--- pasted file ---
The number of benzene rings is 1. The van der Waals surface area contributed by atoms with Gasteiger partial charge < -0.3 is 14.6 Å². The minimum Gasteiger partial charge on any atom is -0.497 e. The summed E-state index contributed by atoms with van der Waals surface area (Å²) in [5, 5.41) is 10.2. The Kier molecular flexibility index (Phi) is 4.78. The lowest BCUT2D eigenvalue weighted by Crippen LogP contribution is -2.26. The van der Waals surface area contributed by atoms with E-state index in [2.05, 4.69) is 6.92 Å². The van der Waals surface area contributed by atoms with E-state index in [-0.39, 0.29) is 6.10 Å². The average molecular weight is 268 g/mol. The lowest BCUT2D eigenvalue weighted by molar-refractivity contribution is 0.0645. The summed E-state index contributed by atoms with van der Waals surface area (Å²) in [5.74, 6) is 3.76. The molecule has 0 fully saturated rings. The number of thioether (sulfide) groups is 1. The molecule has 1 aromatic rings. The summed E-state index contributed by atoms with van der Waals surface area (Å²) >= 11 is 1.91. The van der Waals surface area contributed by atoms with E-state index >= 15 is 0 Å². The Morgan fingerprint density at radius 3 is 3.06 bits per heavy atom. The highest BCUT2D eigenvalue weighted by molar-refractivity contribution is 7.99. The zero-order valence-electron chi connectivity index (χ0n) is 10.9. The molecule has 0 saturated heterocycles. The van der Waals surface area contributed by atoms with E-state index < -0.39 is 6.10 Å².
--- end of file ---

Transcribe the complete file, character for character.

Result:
The number of benzene rings is 1. The van der Waals surface area contributed by atoms with Gasteiger partial charge < -0.3 is 14.6 Å². The minimum Gasteiger partial charge on any atom is -0.497 e. The summed E-state index contributed by atoms with van der Waals surface area (Å²) in [5, 5.41) is 10.2. The Kier molecular flexibility index (Phi) is 4.78. The lowest BCUT2D eigenvalue weighted by Crippen LogP contribution is -2.26. The van der Waals surface area contributed by atoms with E-state index in [2.05, 4.69) is 6.92 Å². The van der Waals surface area contributed by atoms with E-state index in [-0.39, 0.29) is 6.10 Å². The average molecular weight is 268 g/mol. The lowest BCUT2D eigenvalue weighted by molar-refractivity contribution is 0.0645. The summed E-state index contributed by atoms with van der Waals surface area (Å²) in [5.74, 6) is 3.76. The molecule has 0 fully saturated rings. The number of thioether (sulfide) groups is 1. The molecule has 1 aromatic rings. The summed E-state index contributed by atoms with van der Waals surface area (Å²) >= 11 is 1.91. The van der Waals surface area contributed by atoms with E-state index >= 15 is 0 Å². The Morgan fingerprint density at radius 3 is 3.06 bits per heavy atom. The highest BCUT2D eigenvalue weighted by molar-refractivity contribution is 7.99. The zero-order valence-electron chi connectivity index (χ0n) is 10.9. The molecule has 0 saturated heterocycles. The van der Waals surface area contributed by atoms with E-state index < -0.39 is 6.10 Å².